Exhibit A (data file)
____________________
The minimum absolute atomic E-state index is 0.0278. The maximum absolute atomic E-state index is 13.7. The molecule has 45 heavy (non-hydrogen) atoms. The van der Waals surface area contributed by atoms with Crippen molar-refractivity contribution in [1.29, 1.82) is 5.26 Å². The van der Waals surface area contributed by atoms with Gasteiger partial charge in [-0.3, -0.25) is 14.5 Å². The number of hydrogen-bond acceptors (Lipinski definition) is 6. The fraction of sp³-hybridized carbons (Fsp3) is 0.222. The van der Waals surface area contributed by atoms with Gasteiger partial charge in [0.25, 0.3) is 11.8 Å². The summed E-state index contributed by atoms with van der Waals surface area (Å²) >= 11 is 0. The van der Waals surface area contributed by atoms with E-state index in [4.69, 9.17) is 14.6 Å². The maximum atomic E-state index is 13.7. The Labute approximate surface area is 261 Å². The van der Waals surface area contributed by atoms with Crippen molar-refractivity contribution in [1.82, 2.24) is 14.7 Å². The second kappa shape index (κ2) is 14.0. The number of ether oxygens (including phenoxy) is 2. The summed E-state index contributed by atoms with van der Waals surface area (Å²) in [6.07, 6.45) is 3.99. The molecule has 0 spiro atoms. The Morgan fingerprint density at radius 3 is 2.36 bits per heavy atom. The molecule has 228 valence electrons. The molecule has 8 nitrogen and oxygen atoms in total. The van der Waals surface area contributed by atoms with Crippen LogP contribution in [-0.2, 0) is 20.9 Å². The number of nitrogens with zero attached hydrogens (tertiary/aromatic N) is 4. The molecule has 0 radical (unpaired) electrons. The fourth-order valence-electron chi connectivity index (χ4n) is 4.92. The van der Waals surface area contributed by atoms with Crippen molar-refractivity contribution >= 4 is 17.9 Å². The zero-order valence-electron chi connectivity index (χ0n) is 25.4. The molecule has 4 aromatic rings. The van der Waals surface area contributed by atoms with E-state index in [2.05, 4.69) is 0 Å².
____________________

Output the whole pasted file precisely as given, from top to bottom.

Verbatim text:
The minimum absolute atomic E-state index is 0.0278. The maximum absolute atomic E-state index is 13.7. The molecule has 45 heavy (non-hydrogen) atoms. The van der Waals surface area contributed by atoms with Crippen molar-refractivity contribution in [1.29, 1.82) is 5.26 Å². The van der Waals surface area contributed by atoms with Gasteiger partial charge in [-0.3, -0.25) is 14.5 Å². The number of hydrogen-bond acceptors (Lipinski definition) is 6. The fraction of sp³-hybridized carbons (Fsp3) is 0.222. The van der Waals surface area contributed by atoms with Gasteiger partial charge in [0.25, 0.3) is 11.8 Å². The summed E-state index contributed by atoms with van der Waals surface area (Å²) >= 11 is 0. The van der Waals surface area contributed by atoms with E-state index in [4.69, 9.17) is 14.6 Å². The maximum atomic E-state index is 13.7. The Labute approximate surface area is 261 Å². The van der Waals surface area contributed by atoms with Crippen molar-refractivity contribution in [1.82, 2.24) is 14.7 Å². The second kappa shape index (κ2) is 14.0. The number of ether oxygens (including phenoxy) is 2. The summed E-state index contributed by atoms with van der Waals surface area (Å²) in [6.07, 6.45) is 3.99. The molecule has 0 spiro atoms. The Morgan fingerprint density at radius 3 is 2.36 bits per heavy atom. The molecule has 228 valence electrons. The molecule has 8 nitrogen and oxygen atoms in total. The van der Waals surface area contributed by atoms with Crippen LogP contribution in [-0.2, 0) is 20.9 Å². The number of nitrogens with zero attached hydrogens (tertiary/aromatic N) is 4. The molecule has 0 radical (unpaired) electrons. The fourth-order valence-electron chi connectivity index (χ4n) is 4.92. The van der Waals surface area contributed by atoms with Crippen molar-refractivity contribution >= 4 is 17.9 Å². The zero-order valence-electron chi connectivity index (χ0n) is 25.4. The molecule has 4 aromatic rings. The van der Waals surface area contributed by atoms with E-state index in [2.05, 4.69) is 0 Å².